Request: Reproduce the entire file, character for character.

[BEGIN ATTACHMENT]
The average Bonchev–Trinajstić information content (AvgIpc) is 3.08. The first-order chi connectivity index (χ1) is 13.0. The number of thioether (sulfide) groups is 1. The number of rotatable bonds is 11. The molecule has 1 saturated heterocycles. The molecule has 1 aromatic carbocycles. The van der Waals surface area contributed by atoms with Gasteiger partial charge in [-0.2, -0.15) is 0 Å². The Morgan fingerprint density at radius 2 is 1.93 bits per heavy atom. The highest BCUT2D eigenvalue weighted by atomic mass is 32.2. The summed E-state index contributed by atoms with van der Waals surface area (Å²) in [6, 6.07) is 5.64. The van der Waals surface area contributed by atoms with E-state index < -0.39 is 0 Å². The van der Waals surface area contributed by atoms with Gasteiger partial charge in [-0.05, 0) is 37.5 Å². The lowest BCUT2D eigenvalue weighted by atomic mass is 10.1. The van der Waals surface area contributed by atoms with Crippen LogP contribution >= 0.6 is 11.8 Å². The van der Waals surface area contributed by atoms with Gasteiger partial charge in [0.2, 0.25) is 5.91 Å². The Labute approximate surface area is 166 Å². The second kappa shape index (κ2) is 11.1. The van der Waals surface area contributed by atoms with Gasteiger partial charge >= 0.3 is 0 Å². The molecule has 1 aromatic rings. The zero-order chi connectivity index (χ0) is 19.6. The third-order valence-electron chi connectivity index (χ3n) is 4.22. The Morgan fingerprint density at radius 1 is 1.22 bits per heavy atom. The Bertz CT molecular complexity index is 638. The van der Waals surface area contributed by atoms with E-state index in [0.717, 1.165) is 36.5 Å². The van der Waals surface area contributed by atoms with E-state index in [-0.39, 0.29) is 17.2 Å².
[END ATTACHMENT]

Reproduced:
The average Bonchev–Trinajstić information content (AvgIpc) is 3.08. The first-order chi connectivity index (χ1) is 13.0. The number of thioether (sulfide) groups is 1. The number of rotatable bonds is 11. The molecule has 1 saturated heterocycles. The molecule has 1 aromatic carbocycles. The van der Waals surface area contributed by atoms with Gasteiger partial charge in [-0.2, -0.15) is 0 Å². The Morgan fingerprint density at radius 2 is 1.93 bits per heavy atom. The highest BCUT2D eigenvalue weighted by atomic mass is 32.2. The summed E-state index contributed by atoms with van der Waals surface area (Å²) in [6, 6.07) is 5.64. The van der Waals surface area contributed by atoms with E-state index < -0.39 is 0 Å². The van der Waals surface area contributed by atoms with Gasteiger partial charge in [-0.05, 0) is 37.5 Å². The lowest BCUT2D eigenvalue weighted by atomic mass is 10.1. The van der Waals surface area contributed by atoms with Crippen LogP contribution >= 0.6 is 11.8 Å². The van der Waals surface area contributed by atoms with Gasteiger partial charge in [0.2, 0.25) is 5.91 Å². The Labute approximate surface area is 166 Å². The second kappa shape index (κ2) is 11.1. The van der Waals surface area contributed by atoms with Gasteiger partial charge >= 0.3 is 0 Å². The molecule has 1 aromatic rings. The zero-order chi connectivity index (χ0) is 19.6. The third-order valence-electron chi connectivity index (χ3n) is 4.22. The Morgan fingerprint density at radius 1 is 1.22 bits per heavy atom. The Bertz CT molecular complexity index is 638. The van der Waals surface area contributed by atoms with E-state index in [0.717, 1.165) is 36.5 Å². The van der Waals surface area contributed by atoms with E-state index in [-0.39, 0.29) is 17.2 Å².